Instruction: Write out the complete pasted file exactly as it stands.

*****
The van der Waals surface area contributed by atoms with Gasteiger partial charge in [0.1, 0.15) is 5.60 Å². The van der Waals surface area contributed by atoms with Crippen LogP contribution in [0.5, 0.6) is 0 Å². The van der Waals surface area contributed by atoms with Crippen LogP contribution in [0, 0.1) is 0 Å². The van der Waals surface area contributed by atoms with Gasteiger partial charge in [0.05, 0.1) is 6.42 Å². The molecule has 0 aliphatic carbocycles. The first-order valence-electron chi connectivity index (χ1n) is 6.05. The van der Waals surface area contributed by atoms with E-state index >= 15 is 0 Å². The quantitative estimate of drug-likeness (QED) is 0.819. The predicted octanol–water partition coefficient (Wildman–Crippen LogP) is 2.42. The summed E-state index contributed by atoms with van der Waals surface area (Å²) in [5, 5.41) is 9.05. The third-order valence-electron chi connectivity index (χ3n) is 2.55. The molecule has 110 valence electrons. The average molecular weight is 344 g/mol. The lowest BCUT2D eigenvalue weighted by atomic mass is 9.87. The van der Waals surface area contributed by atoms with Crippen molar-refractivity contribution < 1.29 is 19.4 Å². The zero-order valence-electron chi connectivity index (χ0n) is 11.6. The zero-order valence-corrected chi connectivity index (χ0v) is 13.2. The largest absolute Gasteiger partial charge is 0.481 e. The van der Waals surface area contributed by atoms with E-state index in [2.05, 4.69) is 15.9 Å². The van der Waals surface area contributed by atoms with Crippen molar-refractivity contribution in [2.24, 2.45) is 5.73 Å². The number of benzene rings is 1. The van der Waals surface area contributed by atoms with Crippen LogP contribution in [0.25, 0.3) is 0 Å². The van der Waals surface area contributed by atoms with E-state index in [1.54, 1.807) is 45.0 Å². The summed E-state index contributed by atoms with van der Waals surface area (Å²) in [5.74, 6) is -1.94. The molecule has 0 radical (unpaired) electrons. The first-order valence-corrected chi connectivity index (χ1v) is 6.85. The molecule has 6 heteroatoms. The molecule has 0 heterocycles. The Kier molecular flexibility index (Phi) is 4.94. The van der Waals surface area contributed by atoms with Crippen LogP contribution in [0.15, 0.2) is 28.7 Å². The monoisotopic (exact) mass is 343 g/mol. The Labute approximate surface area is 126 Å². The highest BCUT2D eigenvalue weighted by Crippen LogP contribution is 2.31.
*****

The van der Waals surface area contributed by atoms with Gasteiger partial charge in [0.1, 0.15) is 5.60 Å². The van der Waals surface area contributed by atoms with Crippen LogP contribution in [0.5, 0.6) is 0 Å². The van der Waals surface area contributed by atoms with Crippen LogP contribution in [0, 0.1) is 0 Å². The van der Waals surface area contributed by atoms with Gasteiger partial charge in [0.05, 0.1) is 6.42 Å². The molecule has 0 aliphatic carbocycles. The first-order valence-electron chi connectivity index (χ1n) is 6.05. The van der Waals surface area contributed by atoms with E-state index >= 15 is 0 Å². The quantitative estimate of drug-likeness (QED) is 0.819. The predicted octanol–water partition coefficient (Wildman–Crippen LogP) is 2.42. The summed E-state index contributed by atoms with van der Waals surface area (Å²) in [5, 5.41) is 9.05. The third-order valence-electron chi connectivity index (χ3n) is 2.55. The molecule has 110 valence electrons. The average molecular weight is 344 g/mol. The lowest BCUT2D eigenvalue weighted by atomic mass is 9.87. The van der Waals surface area contributed by atoms with Crippen molar-refractivity contribution < 1.29 is 19.4 Å². The zero-order valence-electron chi connectivity index (χ0n) is 11.6. The zero-order valence-corrected chi connectivity index (χ0v) is 13.2. The largest absolute Gasteiger partial charge is 0.481 e. The van der Waals surface area contributed by atoms with E-state index in [2.05, 4.69) is 15.9 Å². The van der Waals surface area contributed by atoms with Crippen molar-refractivity contribution in [2.24, 2.45) is 5.73 Å². The number of benzene rings is 1. The van der Waals surface area contributed by atoms with Crippen LogP contribution in [0.25, 0.3) is 0 Å². The van der Waals surface area contributed by atoms with E-state index in [1.54, 1.807) is 45.0 Å². The summed E-state index contributed by atoms with van der Waals surface area (Å²) in [5.74, 6) is -1.94. The molecule has 0 radical (unpaired) electrons. The first-order valence-corrected chi connectivity index (χ1v) is 6.85. The molecule has 6 heteroatoms. The molecule has 0 heterocycles. The Kier molecular flexibility index (Phi) is 4.94. The van der Waals surface area contributed by atoms with Crippen LogP contribution in [0.15, 0.2) is 28.7 Å². The monoisotopic (exact) mass is 343 g/mol. The Labute approximate surface area is 126 Å². The highest BCUT2D eigenvalue weighted by Crippen LogP contribution is 2.31.